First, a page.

The Munich Agreement (Münchner Abkommen) concluded at Munich, September 29, 1938, between Germany (Adolf Hitler), Great Britain (Neville Chamberlain), France (Edouard Daladier) and Italy (Benito Mussolini) has become one of the most controversial international treaties signed in the twentieth century. It raised endless debates and controversies among, in particular, international legal scholars on whether the Agreement has been validly concluded under international law. The main purpose of the Agreement was to cede parts of the Czechoslovak territory (commonly known as the Sudetenland – area along borders of Czechoslovakia, mainly inhabited by ethnic Germans) to Germany. In fact, the conclusion of the Agreement opened the door to the annexation of western Czechoslovakia by Hitler’s forces. The major European powers, in line with the policy of “Appeasement”, only informed the Czech Government that it could either oppose Germany on its own or submit to the prescribed annexation of its territory. As it is commonly known, the Czechoslovak Government opted for the second option. The Chamberlain’s policy of “Appeasement” was subsequently discredited, when Hitler occupied the rest of Czechoslovakia in March 1939 and invaded Poland in September 1939.
One of the most controversial features of the Agreement was the fact that it was signed without the presence of Czechoslovak political representatives. The powers assembled at Munich in September 1938 tried to avoid was at any cost and this is why the document has been commonly described as the Munich Dictate.
At the time of its conclusion, the Signatories were bound by several obligations deriving from either customary-based or treaty-based international law. Firstly to be mentioned is the customary obligation not to engage in military intervention. Treaty based international law also subjected the states to several obligations, in particular, to the obligation not to seek the settlement of disputes except by peaceful means (Briand-Kellogg Pact of 1929). Moreover, under the First Hague Convention of 1899 all parties concerned had a duty to use their best efforts to ensure pacific settlement of international differences and to have recourse as far as consequences allow to the good offices or mediation of one or more friendly Power. In addition, the League of Nations Covenant also demanded its Signatories (except for Germany) to ‘respect and preserve against external aggression the territorial integrity and existing political independence of all members of the League’ (Art.10) and not to resort to war until the peaceful procedures of the Covenant had been exhausted (Art. 12).
Recalling the above-mentioned, it seems manifest that by signing Munich Agreement France and Great Britain breached the Covenant’s obligation to respect territorial integrity of Czechoslovakia against external aggression. They had given Hitler green light to the annexation of the western Czechoslovakia. Undoubtedly, the solution prescribed by the Munich Agreement was not a peaceful one. The Signatories of the Covenant agreed they would not enter into any engagements inconsistent with the terms thereof. It may be argued that by signing the Munich Agreement they were in breach of the Covenant. Moreover, Article 20 of the Covenant abrogates all obligations or understandings which are inconsistent with the terms thereof thus rendering the Munich Agreement invalid.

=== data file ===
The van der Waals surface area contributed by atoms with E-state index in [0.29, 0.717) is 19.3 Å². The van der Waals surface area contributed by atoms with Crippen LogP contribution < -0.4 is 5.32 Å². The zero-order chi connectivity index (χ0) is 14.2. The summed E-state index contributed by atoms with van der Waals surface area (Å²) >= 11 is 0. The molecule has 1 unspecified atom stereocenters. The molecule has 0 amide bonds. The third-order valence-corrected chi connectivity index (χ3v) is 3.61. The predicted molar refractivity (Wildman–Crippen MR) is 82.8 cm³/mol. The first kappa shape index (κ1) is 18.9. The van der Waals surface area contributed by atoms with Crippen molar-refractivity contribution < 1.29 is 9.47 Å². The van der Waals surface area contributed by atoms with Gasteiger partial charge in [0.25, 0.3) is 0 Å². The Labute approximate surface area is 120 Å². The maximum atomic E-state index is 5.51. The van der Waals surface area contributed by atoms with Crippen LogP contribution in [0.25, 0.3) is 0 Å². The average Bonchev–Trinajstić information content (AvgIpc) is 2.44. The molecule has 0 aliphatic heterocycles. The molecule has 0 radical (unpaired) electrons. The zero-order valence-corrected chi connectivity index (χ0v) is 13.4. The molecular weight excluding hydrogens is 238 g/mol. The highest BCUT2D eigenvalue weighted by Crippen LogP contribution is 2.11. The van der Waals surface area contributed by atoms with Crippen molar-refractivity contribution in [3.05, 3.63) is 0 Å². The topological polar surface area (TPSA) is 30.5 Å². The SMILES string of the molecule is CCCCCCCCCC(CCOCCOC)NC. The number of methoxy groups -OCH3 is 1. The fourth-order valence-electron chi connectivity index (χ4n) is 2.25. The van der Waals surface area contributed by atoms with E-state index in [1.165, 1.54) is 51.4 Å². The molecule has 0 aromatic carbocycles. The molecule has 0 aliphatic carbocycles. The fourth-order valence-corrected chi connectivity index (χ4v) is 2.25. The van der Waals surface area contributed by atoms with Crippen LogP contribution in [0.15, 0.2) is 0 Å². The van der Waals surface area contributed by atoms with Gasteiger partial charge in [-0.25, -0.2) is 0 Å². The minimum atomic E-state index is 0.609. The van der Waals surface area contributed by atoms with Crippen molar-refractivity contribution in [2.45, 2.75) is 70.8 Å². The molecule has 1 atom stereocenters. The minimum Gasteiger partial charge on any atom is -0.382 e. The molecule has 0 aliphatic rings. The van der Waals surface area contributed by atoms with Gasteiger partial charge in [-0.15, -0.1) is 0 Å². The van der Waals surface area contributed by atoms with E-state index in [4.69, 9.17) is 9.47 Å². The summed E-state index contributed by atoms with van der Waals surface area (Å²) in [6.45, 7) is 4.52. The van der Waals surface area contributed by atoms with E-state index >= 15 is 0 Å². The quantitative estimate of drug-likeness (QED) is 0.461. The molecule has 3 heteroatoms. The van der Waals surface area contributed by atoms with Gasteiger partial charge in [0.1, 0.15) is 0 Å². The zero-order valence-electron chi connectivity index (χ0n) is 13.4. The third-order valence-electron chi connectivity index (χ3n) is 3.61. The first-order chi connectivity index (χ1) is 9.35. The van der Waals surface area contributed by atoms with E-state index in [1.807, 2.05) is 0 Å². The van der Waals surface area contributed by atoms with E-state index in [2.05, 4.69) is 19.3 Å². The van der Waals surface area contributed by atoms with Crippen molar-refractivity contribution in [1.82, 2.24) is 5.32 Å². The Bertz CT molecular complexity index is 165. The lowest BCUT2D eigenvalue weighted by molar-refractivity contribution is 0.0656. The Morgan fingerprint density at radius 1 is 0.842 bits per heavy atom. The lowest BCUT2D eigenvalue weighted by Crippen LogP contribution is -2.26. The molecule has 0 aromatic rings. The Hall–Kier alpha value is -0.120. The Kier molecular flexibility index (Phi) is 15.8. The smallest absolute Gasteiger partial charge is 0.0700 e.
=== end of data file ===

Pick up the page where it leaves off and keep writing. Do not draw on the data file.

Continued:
On a more general level, it must be said the Munich Agreement was in breach of the well established principle of sovereign equality of states. It aimed at cession of a territory whose territorial sovereign was not a signatory thereof. Its purpose was directly aimed at violating territorial integrity and political independence of Czechoslovakia. The doctrine of international law regards all agreements, which contravene general principles of international law, as null and void, in particular those agreements that aim at causing injustice. One of the major arguments speaking for nullity of the Agreement is the fact that it was imposed upon the Czechoslovak Government under duress reinforced by the threat of force. There was no freely given consent of the Czechoslovakian Government to be bound by the provisions of the Munich Agreement.
Given the political situation, the Government had no other option but to accept it. Nullity of the Agreement may also be inferred from that its imposition or consent with was in manifest breach of Czechoslovak constitutional law which required previous Parliamentary approval.
Of its four signatories, Great Britain, France and Italy declared the Munich Agreement as void already during the Second World War. Firstly, it was the British Government which announced on August 5, 1942 that ‘the final settlement of Czechoslovak frontiers would not be influenced by any changes effected `in and since’ 1938’ thus repudiating the Munich Agreement. Subsequently, General de Gaulle’s Government in exile declared (in September 1942) the nullity of Munich Agreement ab initio. Similarly, the new Italian Government (in September 1944) dissociated itself from the Munich Agreement.
Finally, in 1973 the Treaty of Prague between Czechoslovakia and the Federal Republic of Germany declared the Munich Agreement to be null and void. The Signatories also agreed that their borders were inviolable and that they would not use force against one another.